The ambitious Stanton "Stan" Carlisle works in a sideshow as carny and assistant of the mentalist Zeena Krumbein, who is married with the alcoholic Pete. The couple had developed a secret ... See full summary »
Small-time crook Nick Bianco gets caught in a jewel heist and despite urgings from well-meaning district attorney D'Angelo, refuses to rat on his partners and goes to jail, assured that his wife and children will be taken care of. Learning that his depressed wife has killed herself, Nick informs on his ex-pals and is paroled. Nick remarries, gets a job and begins leading a happy life when he learns one of the men he informed on, psychopathic killer Tommy Udo, has been released from custody and is out for revenge against Nick and his family. Written by
Doug Sederberg <email@example.com>
"The Screen Guild Theater" broadcast a 60 minute radio adaptation of the movie on March 29, 1951 with Victor Mature and Richard Widmark again reprising their film roles. See more »
Nick Bianco hadn't worked for a year. He had a record - a prison record. They say it shouldn't count against you but when Nick tried to get a job the same thing always happened: "Very sorry." No prejudice, of course, but no job either. So this is how Nick went Christmas shopping for his kids.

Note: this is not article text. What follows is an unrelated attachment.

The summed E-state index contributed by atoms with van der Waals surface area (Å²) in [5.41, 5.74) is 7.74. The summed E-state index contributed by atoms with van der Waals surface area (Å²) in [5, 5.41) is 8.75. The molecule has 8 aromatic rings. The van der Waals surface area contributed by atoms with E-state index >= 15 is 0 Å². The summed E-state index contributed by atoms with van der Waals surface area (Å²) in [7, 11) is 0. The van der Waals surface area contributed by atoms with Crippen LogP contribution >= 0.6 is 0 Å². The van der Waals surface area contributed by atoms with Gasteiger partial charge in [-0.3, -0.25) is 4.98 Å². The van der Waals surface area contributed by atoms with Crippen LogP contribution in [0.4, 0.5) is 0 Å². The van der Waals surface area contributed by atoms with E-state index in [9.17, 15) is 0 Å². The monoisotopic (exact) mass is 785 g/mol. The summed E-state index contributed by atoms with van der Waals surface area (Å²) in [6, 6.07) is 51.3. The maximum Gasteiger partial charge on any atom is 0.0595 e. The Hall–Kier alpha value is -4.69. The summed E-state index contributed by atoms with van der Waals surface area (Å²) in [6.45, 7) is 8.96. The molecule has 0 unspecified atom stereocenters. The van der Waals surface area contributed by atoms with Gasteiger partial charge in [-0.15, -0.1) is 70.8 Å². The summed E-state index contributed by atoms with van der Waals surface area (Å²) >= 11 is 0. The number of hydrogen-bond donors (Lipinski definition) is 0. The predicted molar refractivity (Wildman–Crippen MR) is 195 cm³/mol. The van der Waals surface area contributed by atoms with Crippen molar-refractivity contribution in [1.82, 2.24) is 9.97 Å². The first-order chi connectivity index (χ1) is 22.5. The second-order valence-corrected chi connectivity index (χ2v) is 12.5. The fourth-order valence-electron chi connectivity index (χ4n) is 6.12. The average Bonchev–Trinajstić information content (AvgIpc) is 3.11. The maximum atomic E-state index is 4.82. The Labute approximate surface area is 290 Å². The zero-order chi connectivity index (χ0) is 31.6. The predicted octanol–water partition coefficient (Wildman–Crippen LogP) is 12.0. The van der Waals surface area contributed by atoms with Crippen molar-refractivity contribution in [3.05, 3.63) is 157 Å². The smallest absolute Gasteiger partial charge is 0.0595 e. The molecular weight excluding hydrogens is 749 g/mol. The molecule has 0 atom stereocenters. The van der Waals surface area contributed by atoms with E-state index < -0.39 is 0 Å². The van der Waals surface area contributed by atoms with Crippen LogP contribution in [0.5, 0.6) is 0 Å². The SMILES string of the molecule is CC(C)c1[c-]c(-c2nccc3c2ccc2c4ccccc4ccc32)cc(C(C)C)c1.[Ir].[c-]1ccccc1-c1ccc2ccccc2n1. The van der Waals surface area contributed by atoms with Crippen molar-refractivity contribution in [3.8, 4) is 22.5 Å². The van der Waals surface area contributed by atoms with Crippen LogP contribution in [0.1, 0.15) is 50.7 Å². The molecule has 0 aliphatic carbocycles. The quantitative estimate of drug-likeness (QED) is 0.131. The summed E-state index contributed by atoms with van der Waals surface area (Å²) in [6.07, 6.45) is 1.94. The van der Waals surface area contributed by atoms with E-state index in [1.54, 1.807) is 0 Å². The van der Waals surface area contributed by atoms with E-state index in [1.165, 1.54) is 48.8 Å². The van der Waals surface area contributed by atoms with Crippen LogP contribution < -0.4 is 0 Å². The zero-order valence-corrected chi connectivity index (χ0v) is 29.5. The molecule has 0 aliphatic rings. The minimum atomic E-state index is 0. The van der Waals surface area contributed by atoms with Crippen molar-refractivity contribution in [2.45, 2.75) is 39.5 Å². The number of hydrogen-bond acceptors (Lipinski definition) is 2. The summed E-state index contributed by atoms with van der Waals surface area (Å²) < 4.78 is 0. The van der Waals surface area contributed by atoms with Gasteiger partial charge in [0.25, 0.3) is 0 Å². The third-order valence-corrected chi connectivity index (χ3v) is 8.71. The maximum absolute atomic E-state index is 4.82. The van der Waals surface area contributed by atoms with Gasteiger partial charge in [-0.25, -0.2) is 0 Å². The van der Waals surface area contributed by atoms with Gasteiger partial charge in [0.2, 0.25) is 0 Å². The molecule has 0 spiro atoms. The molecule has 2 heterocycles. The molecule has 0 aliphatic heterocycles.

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This is one of the better remembered crime films of the forties, and boasts excellent direction by Henry Hathaway, a good script by Ben Hecht and Charles Lederer, and fine New York location photography by Norbert Brodine. Victor Mature plays a small-time crook who's enlisted by an assistant D.A. to infiltrate a gang of criminals whose leader, played by Richard Widmark, in his movie debut, is a psychopath with a very bent sense of humor. Psycho killers were relatively new to movies in the forties, and Widmark's may be the most famous of the lot. One can see his influence in films for years to come, as any number of actors made their debuts playing similar roles. No one surpassed Widmark for sheer sadism, however, as when he ties up an old lady in a wheelchair and sends her tumbling down a flight of stairs. This remains his most famous role, and when his obituary is written, the author, if he knows his movies at all, will mention it in the first sentence. Kiss Of Death is a decent crime story, at times very tense, but not otherwise exceptional. Surprisingly, Victor Mature gives a warm, emotional performance in the leading role, and Widmark's villainy would not have been so nearly as effective without this. How dull this picture might have been had Dana Andrews or Mark Stevens played this part.
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